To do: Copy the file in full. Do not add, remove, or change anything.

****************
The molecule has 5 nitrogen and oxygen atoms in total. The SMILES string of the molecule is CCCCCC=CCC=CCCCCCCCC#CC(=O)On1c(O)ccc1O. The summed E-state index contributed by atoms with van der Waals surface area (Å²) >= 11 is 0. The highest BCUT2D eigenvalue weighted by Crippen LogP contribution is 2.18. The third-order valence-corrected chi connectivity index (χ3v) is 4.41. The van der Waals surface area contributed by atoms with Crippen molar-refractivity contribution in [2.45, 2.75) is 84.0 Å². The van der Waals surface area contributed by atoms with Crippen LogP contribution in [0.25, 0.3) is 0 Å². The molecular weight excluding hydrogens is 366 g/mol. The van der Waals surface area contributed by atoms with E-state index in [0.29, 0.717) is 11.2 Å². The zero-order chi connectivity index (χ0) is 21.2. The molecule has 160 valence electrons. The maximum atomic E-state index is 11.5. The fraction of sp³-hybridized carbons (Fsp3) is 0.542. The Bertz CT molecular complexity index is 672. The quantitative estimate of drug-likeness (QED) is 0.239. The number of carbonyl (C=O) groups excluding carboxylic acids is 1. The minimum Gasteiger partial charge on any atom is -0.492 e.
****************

The molecule has 5 nitrogen and oxygen atoms in total. The SMILES string of the molecule is CCCCCC=CCC=CCCCCCCCC#CC(=O)On1c(O)ccc1O. The summed E-state index contributed by atoms with van der Waals surface area (Å²) >= 11 is 0. The highest BCUT2D eigenvalue weighted by Crippen LogP contribution is 2.18. The third-order valence-corrected chi connectivity index (χ3v) is 4.41. The van der Waals surface area contributed by atoms with Crippen molar-refractivity contribution in [2.45, 2.75) is 84.0 Å². The van der Waals surface area contributed by atoms with Crippen LogP contribution in [0.25, 0.3) is 0 Å². The molecular weight excluding hydrogens is 366 g/mol. The van der Waals surface area contributed by atoms with E-state index in [0.29, 0.717) is 11.2 Å². The zero-order chi connectivity index (χ0) is 21.2. The molecule has 160 valence electrons. The maximum atomic E-state index is 11.5. The fraction of sp³-hybridized carbons (Fsp3) is 0.542. The Bertz CT molecular complexity index is 672. The quantitative estimate of drug-likeness (QED) is 0.239. The number of carbonyl (C=O) groups excluding carboxylic acids is 1. The minimum Gasteiger partial charge on any atom is -0.492 e.